SUBSCRIBE | NEWSLETTERS | MAPS | VIDEOS | BLOGS | MARKETPLACE | CONTESTS
TRY BACKPACKER FREE!
SUBSCRIBE NOW and get
2 Free Issues and 3 Free Gifts!
Full Name:
Address 1:
Address 2:
City:
State:
Zip Code:
Email: (required)
If I like it and decide to continue, I'll pay just $12.00, and receive a full one-year subscription (9 issues in all), a 73% savings off the newsstand price! If for any reason I decide not to continue, I'll write "cancel" on the invoice and owe nothing.
Your subscription includes 3 FREE downloadable booklets.
Or click here to pay now and get 2 extra issues
Offer valid in US only.


» Welcome Guest
[ Log In :: Register ]

 

[ Track This Topic :: Email This Topic :: Print this topic ]

reply to topic new topic new poll
Topic: Trail Wayfinding - Opinions Needed, Opinions needed on wayfinding in Parks< Next Oldest | Next Newest >
 Post Number: 1
burgerac Search for posts by this member.

Avatar



Group: Members
Posts: 2
Joined: Jan. 2013
PostIcon Posted on: Jan. 15 2013, 1:05 pm  Skip to the next post in this topic. Ignore posts   QUOTE

Hello everyone,

I am a senior studying graphic design at the University of Cincinnati. For my senior project, I am doing a conceptual project to redesign State Park Trail Wayfinding. The goal of the project would be to develop a comprehensive trail wayfinding (directional signs, trail markers, trail maps) system for local and state parks. Specifically would be looking at hiking trails. Would examine wayfinding for the whole park and redesign the signage for one hiking trail. Tier system of signs based on budget limitations would determine the signs to be placed in each park. New signs would allow hikers to clearly identify trails and facilities in the park.

I am trying to gather comments and opinions from hikers on what could be improved (consistent types of signs, signs that are easier to follow, clearer marking of direction and mileage etc...)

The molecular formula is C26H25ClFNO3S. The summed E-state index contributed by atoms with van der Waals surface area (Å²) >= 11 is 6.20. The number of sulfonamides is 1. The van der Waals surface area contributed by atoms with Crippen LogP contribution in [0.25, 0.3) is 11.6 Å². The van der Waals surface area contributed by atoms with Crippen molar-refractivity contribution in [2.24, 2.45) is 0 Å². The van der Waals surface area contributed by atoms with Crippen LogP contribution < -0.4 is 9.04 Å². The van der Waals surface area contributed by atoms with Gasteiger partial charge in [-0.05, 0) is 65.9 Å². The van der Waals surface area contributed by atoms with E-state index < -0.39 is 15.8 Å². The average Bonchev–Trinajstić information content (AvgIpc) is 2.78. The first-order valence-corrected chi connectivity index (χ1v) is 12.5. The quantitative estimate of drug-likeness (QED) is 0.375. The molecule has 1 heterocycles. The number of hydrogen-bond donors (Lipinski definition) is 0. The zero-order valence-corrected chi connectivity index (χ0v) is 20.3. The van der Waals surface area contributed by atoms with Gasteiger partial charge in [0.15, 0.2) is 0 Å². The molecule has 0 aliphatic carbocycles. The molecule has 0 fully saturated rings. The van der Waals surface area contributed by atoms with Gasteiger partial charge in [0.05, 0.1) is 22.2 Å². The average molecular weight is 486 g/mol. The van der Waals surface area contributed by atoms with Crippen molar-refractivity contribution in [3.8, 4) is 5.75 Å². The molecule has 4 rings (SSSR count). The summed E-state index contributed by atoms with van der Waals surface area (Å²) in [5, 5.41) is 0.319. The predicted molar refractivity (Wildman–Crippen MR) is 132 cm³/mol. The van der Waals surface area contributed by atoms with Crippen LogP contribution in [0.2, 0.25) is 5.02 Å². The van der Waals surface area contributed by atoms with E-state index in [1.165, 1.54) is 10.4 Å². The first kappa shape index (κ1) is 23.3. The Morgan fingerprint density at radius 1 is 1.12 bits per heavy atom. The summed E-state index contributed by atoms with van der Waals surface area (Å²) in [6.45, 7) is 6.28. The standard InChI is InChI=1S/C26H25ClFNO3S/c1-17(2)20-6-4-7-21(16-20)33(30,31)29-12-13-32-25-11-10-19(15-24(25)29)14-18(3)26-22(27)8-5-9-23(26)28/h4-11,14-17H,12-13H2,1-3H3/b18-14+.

or comments and opinions on signs that are working (look and feel of the sign, eco-friendly signs etc...)

Any additional comment are appreciated as well. I am just looking for some feedback. If you have any specific questions or would like more information from me feel free to contact me.

Thanks everyone for all your help!

Ann
Offline
Top of Page Profile Contact Info 
 Post Number: 2
desert dweller Search for posts by this member.
Greetings
Avatar



Group: Members
Posts: 9918
Joined: Feb. 2002
PostIcon Posted on: Jan. 15 2013, 1:14 pm Skip to the previous post in this topic. Skip to the next post in this topic. Ignore posts   QUOTE

Sounds like a good project.

How about a couple of high-tech features.
-Imbed location data and trail info in the trailmarker that can be picked up via blue-tooth on a hikers smartphone.

-Or, just carve the coordinates into the sign itself.


--------------
Seek Higher Ground
Can you feel the silence


Photobucket
Flickr
YouTube
Offline
Top of Page Profile Contact Info 
 Post Number: 3
High_Sierra_Fan Search for posts by this member.

Avatar



Group: Members
Posts: 43972
Joined: Aug. 2005
PostIcon Posted on: Jan. 15 2013, 1:26 pm Skip to the previous post in this topic. Skip to the next post in this topic. Ignore posts   QUOTE

How about some of those QR Codes to get the "you are here" info directly into the visitors phone, maybe with extra natural history info as well though that might take a second code. Museums and parks have done that: